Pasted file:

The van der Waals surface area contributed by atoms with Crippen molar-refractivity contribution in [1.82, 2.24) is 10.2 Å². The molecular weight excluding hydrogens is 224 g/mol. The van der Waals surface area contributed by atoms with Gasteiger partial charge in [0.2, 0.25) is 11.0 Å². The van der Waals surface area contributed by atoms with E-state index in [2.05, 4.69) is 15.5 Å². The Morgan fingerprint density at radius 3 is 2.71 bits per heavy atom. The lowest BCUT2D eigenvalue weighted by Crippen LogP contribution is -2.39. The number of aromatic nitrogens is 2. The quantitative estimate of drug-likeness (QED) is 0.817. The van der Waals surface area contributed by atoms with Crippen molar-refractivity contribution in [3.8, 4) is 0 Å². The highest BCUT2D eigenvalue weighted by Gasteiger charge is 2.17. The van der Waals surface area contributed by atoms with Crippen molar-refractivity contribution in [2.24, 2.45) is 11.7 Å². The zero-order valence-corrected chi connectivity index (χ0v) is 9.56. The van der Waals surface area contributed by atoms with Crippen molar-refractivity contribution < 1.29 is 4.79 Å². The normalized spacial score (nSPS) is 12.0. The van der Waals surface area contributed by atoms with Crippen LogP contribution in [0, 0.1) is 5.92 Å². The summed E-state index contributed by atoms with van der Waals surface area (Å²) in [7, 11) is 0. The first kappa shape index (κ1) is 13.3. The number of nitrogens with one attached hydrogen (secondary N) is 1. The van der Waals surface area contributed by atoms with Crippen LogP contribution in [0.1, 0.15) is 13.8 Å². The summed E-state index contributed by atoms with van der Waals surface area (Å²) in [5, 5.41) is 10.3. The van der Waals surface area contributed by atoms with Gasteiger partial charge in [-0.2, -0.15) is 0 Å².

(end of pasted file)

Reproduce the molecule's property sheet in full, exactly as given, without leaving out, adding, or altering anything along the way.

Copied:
The van der Waals surface area contributed by atoms with Crippen molar-refractivity contribution in [1.82, 2.24) is 10.2 Å². The molecular weight excluding hydrogens is 224 g/mol. The van der Waals surface area contributed by atoms with Gasteiger partial charge in [0.2, 0.25) is 11.0 Å². The van der Waals surface area contributed by atoms with E-state index in [2.05, 4.69) is 15.5 Å². The Morgan fingerprint density at radius 3 is 2.71 bits per heavy atom. The lowest BCUT2D eigenvalue weighted by Crippen LogP contribution is -2.39. The number of aromatic nitrogens is 2. The quantitative estimate of drug-likeness (QED) is 0.817. The van der Waals surface area contributed by atoms with Crippen molar-refractivity contribution in [3.8, 4) is 0 Å². The highest BCUT2D eigenvalue weighted by Gasteiger charge is 2.17. The van der Waals surface area contributed by atoms with Crippen molar-refractivity contribution in [2.24, 2.45) is 11.7 Å². The zero-order valence-corrected chi connectivity index (χ0v) is 9.56. The van der Waals surface area contributed by atoms with Crippen molar-refractivity contribution < 1.29 is 4.79 Å². The normalized spacial score (nSPS) is 12.0. The van der Waals surface area contributed by atoms with Crippen LogP contribution in [0, 0.1) is 5.92 Å². The summed E-state index contributed by atoms with van der Waals surface area (Å²) in [7, 11) is 0. The first kappa shape index (κ1) is 13.3. The number of nitrogens with one attached hydrogen (secondary N) is 1. The van der Waals surface area contributed by atoms with Crippen LogP contribution in [0.1, 0.15) is 13.8 Å². The summed E-state index contributed by atoms with van der Waals surface area (Å²) in [5, 5.41) is 10.3. The van der Waals surface area contributed by atoms with Gasteiger partial charge in [-0.2, -0.15) is 0 Å².